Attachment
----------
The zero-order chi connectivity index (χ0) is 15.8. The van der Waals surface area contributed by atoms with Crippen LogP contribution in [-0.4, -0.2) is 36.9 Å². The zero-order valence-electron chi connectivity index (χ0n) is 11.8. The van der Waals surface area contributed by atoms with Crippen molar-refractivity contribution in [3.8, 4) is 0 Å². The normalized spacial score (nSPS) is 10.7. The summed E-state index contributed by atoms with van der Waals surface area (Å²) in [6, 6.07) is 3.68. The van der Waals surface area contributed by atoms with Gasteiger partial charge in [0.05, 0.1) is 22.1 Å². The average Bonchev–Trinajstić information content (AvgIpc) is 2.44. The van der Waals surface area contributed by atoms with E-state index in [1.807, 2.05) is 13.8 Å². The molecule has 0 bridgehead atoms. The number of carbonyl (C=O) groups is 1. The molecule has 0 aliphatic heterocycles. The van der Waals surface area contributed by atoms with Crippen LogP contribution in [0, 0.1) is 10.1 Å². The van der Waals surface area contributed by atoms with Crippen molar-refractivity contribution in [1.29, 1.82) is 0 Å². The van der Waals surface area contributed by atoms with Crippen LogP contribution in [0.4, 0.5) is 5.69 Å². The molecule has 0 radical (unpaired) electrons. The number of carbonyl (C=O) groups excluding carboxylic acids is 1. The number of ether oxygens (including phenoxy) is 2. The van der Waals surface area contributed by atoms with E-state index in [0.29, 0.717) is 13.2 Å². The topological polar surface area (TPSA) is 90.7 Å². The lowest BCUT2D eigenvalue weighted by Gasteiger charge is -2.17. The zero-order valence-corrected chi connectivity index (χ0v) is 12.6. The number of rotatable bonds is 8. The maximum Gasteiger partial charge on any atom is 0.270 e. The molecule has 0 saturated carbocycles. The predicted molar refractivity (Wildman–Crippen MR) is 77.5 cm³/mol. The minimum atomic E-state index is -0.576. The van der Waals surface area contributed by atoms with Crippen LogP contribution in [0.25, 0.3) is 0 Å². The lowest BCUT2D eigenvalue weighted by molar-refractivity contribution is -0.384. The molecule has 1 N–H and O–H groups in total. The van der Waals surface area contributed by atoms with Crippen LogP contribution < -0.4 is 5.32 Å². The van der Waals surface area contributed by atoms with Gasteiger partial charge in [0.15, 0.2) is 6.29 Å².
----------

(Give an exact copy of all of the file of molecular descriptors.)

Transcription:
The zero-order chi connectivity index (χ0) is 15.8. The van der Waals surface area contributed by atoms with Crippen LogP contribution in [-0.4, -0.2) is 36.9 Å². The zero-order valence-electron chi connectivity index (χ0n) is 11.8. The van der Waals surface area contributed by atoms with Crippen molar-refractivity contribution in [3.8, 4) is 0 Å². The normalized spacial score (nSPS) is 10.7. The summed E-state index contributed by atoms with van der Waals surface area (Å²) in [6, 6.07) is 3.68. The van der Waals surface area contributed by atoms with Gasteiger partial charge in [0.05, 0.1) is 22.1 Å². The average Bonchev–Trinajstić information content (AvgIpc) is 2.44. The van der Waals surface area contributed by atoms with E-state index in [1.807, 2.05) is 13.8 Å². The molecule has 0 bridgehead atoms. The number of carbonyl (C=O) groups is 1. The molecule has 0 aliphatic heterocycles. The van der Waals surface area contributed by atoms with Crippen LogP contribution in [0, 0.1) is 10.1 Å². The van der Waals surface area contributed by atoms with Crippen molar-refractivity contribution in [1.29, 1.82) is 0 Å². The van der Waals surface area contributed by atoms with Crippen LogP contribution in [0.4, 0.5) is 5.69 Å². The molecule has 0 radical (unpaired) electrons. The number of carbonyl (C=O) groups excluding carboxylic acids is 1. The number of ether oxygens (including phenoxy) is 2. The van der Waals surface area contributed by atoms with E-state index in [0.29, 0.717) is 13.2 Å². The topological polar surface area (TPSA) is 90.7 Å². The lowest BCUT2D eigenvalue weighted by Gasteiger charge is -2.17. The zero-order valence-corrected chi connectivity index (χ0v) is 12.6. The number of rotatable bonds is 8. The maximum Gasteiger partial charge on any atom is 0.270 e. The molecule has 0 saturated carbocycles. The predicted molar refractivity (Wildman–Crippen MR) is 77.5 cm³/mol. The minimum atomic E-state index is -0.576. The van der Waals surface area contributed by atoms with Crippen LogP contribution in [0.25, 0.3) is 0 Å². The lowest BCUT2D eigenvalue weighted by molar-refractivity contribution is -0.384. The molecule has 1 N–H and O–H groups in total. The van der Waals surface area contributed by atoms with Crippen LogP contribution < -0.4 is 5.32 Å². The van der Waals surface area contributed by atoms with Gasteiger partial charge in [0.15, 0.2) is 6.29 Å².